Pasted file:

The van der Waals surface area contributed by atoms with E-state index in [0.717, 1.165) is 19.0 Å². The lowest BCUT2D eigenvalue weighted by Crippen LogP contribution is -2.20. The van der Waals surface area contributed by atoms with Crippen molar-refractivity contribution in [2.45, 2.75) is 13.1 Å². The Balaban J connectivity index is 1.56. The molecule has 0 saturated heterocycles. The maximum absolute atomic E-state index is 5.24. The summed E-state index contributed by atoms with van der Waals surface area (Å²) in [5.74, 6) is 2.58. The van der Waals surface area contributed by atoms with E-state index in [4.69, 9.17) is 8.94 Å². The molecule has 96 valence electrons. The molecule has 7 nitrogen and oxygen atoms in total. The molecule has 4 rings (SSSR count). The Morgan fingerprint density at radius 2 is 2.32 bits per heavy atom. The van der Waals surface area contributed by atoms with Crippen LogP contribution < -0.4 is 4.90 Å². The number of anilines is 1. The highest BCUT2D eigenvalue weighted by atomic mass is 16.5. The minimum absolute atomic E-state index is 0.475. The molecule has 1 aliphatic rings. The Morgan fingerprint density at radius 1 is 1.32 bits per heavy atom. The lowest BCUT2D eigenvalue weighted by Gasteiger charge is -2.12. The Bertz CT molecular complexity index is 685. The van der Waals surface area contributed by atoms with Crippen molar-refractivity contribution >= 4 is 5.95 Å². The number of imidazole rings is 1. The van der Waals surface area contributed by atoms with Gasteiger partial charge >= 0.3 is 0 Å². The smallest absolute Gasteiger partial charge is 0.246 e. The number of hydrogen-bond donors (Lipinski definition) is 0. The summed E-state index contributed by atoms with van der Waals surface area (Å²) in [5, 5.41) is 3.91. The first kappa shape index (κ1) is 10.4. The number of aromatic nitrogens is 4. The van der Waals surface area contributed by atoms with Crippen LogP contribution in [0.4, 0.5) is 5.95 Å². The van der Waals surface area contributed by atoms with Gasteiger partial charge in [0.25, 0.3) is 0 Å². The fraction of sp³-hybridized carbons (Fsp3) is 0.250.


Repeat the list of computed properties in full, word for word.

The van der Waals surface area contributed by atoms with E-state index in [0.717, 1.165) is 19.0 Å². The lowest BCUT2D eigenvalue weighted by Crippen LogP contribution is -2.20. The van der Waals surface area contributed by atoms with Crippen molar-refractivity contribution in [2.45, 2.75) is 13.1 Å². The Balaban J connectivity index is 1.56. The molecule has 0 saturated heterocycles. The maximum absolute atomic E-state index is 5.24. The summed E-state index contributed by atoms with van der Waals surface area (Å²) in [5.74, 6) is 2.58. The van der Waals surface area contributed by atoms with E-state index in [4.69, 9.17) is 8.94 Å². The molecule has 96 valence electrons. The molecule has 7 nitrogen and oxygen atoms in total. The molecule has 4 rings (SSSR count). The Morgan fingerprint density at radius 2 is 2.32 bits per heavy atom. The van der Waals surface area contributed by atoms with Crippen LogP contribution < -0.4 is 4.90 Å². The number of anilines is 1. The highest BCUT2D eigenvalue weighted by atomic mass is 16.5. The minimum absolute atomic E-state index is 0.475. The molecule has 1 aliphatic rings. The Morgan fingerprint density at radius 1 is 1.32 bits per heavy atom. The lowest BCUT2D eigenvalue weighted by Gasteiger charge is -2.12. The Bertz CT molecular complexity index is 685. The van der Waals surface area contributed by atoms with Crippen molar-refractivity contribution >= 4 is 5.95 Å². The number of imidazole rings is 1. The van der Waals surface area contributed by atoms with Gasteiger partial charge >= 0.3 is 0 Å². The smallest absolute Gasteiger partial charge is 0.246 e. The number of hydrogen-bond donors (Lipinski definition) is 0. The summed E-state index contributed by atoms with van der Waals surface area (Å²) in [5, 5.41) is 3.91. The first kappa shape index (κ1) is 10.4. The number of aromatic nitrogens is 4. The van der Waals surface area contributed by atoms with Crippen LogP contribution in [0.4, 0.5) is 5.95 Å². The van der Waals surface area contributed by atoms with Gasteiger partial charge in [0.25, 0.3) is 0 Å². The fraction of sp³-hybridized carbons (Fsp3) is 0.250.